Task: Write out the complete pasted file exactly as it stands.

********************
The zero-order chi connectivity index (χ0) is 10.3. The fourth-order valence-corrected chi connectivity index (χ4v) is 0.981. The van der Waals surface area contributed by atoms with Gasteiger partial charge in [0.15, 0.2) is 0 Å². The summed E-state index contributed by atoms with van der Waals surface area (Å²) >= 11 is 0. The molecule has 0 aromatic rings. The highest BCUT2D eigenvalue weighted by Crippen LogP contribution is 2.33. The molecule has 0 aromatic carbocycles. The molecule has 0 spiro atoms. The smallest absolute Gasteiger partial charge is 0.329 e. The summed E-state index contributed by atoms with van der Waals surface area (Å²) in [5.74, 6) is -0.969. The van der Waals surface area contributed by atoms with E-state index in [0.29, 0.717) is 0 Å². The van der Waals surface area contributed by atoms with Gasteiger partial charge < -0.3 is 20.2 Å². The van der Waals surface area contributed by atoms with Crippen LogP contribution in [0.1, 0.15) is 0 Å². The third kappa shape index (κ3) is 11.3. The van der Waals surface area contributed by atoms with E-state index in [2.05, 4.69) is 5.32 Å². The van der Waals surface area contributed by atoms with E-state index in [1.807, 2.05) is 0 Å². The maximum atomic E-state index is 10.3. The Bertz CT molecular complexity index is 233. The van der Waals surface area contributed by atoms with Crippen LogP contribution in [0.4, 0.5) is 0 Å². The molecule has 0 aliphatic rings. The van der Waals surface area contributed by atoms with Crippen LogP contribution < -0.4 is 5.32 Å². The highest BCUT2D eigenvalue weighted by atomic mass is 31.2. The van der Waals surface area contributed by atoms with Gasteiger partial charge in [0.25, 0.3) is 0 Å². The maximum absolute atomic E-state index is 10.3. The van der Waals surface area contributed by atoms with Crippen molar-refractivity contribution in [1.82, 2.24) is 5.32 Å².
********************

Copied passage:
The zero-order chi connectivity index (χ0) is 10.3. The fourth-order valence-corrected chi connectivity index (χ4v) is 0.981. The van der Waals surface area contributed by atoms with Gasteiger partial charge in [0.15, 0.2) is 0 Å². The summed E-state index contributed by atoms with van der Waals surface area (Å²) >= 11 is 0. The molecule has 0 aromatic rings. The highest BCUT2D eigenvalue weighted by Crippen LogP contribution is 2.33. The molecule has 0 aromatic carbocycles. The molecule has 0 spiro atoms. The smallest absolute Gasteiger partial charge is 0.329 e. The summed E-state index contributed by atoms with van der Waals surface area (Å²) in [5.74, 6) is -0.969. The van der Waals surface area contributed by atoms with E-state index in [0.29, 0.717) is 0 Å². The van der Waals surface area contributed by atoms with Gasteiger partial charge < -0.3 is 20.2 Å². The van der Waals surface area contributed by atoms with Crippen LogP contribution in [0.1, 0.15) is 0 Å². The third kappa shape index (κ3) is 11.3. The van der Waals surface area contributed by atoms with E-state index in [2.05, 4.69) is 5.32 Å². The van der Waals surface area contributed by atoms with E-state index in [1.807, 2.05) is 0 Å². The maximum atomic E-state index is 10.3. The Bertz CT molecular complexity index is 233. The van der Waals surface area contributed by atoms with Crippen LogP contribution in [0.4, 0.5) is 0 Å². The molecule has 0 aliphatic rings. The van der Waals surface area contributed by atoms with Crippen LogP contribution < -0.4 is 5.32 Å². The highest BCUT2D eigenvalue weighted by atomic mass is 31.2. The van der Waals surface area contributed by atoms with Gasteiger partial charge in [0.25, 0.3) is 0 Å². The maximum absolute atomic E-state index is 10.3. The van der Waals surface area contributed by atoms with Crippen molar-refractivity contribution in [1.82, 2.24) is 5.32 Å².